In 2003, the Metropolitan Transportation Authority announced plans to demolish the structure, citing its wood construction as a fire hazard. The community intervened, emphasizing the building's historic importance, architectural significance, connecting to the adjacent community and the fact that several other wooden station houses on the subway system had been given landmark status earlier.

The Old, Pre-Renovation Avenue H Station

On June 29, 2004, the station house was designated a landmark by the New York City Landmarks Preservation Commission. This allows renovations inside, but preserves the major structure and exterior. The contract to "restore the landmark station control house" as well as rehabilitation of the platforms and other stations structures was advertised for bids by the MTA for January 2007.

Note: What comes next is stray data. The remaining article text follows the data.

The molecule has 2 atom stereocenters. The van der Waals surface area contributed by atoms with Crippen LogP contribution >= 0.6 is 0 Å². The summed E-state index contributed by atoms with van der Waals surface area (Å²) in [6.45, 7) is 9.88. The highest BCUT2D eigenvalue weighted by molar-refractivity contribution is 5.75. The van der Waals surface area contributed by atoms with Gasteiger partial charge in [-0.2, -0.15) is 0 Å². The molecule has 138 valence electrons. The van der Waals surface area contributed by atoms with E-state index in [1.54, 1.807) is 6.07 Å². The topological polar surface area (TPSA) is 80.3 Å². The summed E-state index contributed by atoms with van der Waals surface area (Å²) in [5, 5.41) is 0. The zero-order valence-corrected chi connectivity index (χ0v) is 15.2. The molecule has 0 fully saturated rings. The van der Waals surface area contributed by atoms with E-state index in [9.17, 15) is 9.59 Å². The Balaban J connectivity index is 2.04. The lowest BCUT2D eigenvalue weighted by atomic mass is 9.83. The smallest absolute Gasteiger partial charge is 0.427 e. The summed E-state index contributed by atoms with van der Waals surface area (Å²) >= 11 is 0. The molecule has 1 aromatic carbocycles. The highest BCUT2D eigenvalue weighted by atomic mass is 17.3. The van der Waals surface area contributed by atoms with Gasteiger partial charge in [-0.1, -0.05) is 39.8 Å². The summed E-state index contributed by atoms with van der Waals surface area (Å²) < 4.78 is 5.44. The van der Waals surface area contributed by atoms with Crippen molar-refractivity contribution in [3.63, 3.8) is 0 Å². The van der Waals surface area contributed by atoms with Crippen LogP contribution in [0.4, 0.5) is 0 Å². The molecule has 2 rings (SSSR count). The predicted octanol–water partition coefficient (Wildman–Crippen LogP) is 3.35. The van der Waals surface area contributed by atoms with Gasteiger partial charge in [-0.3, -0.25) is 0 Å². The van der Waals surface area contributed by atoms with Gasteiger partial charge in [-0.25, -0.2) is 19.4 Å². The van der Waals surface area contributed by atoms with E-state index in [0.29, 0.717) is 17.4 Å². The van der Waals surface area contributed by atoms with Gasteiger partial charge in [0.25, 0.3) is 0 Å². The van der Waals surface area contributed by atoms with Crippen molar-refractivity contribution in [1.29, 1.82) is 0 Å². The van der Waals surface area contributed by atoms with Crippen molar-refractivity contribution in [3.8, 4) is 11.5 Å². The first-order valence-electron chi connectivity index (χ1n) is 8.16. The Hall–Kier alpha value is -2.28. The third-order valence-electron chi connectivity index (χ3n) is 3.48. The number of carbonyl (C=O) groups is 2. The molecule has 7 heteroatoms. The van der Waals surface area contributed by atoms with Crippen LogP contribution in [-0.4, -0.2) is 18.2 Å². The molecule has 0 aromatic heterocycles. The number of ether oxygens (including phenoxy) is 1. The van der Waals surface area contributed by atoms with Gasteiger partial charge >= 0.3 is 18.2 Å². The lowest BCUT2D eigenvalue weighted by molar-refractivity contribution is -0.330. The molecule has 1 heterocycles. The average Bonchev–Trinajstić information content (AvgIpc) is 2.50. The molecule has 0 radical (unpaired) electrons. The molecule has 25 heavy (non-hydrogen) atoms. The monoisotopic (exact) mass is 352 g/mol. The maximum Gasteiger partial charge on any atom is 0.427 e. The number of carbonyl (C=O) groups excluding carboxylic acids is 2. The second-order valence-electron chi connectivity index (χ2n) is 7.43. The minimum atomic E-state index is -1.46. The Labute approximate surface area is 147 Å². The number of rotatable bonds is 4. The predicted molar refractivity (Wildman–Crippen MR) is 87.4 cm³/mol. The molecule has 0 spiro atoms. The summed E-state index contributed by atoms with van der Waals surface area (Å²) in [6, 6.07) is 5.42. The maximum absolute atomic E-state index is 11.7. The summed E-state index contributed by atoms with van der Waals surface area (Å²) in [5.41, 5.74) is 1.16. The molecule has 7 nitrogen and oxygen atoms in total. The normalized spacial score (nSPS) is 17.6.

In designating it for Landmark Status, the Commission indicated: "The Avenue H station on the BMT line [...] is the city’s only shingled wooden cottage turned transit station house. Often compared to a country train stop, it originally served as a real estate sales office for developer Thomas Benton Ackerson to sell property in the adjacent neighborhood of Fiske Terrace, an early twentieth century example of planned suburban development. The structure, with a hipped and flared roof and wraparound porch, evokes in miniature the area’s Colonial Revival and Queen Anne houses. After nearly a century of commuter traffic, the Avenue H station remains in service and retains much historic fabric, from a corbelled chimney to peeled log porch columns. It is one of a very small number of wood-frame station houses surviving in the modern subway system, the only station adapted from a structure built for another function, and the only surviving station from Brooklyn’s once-extensive network of surface train lines, which had originally attracted Ackerson and numerous other developers to the area.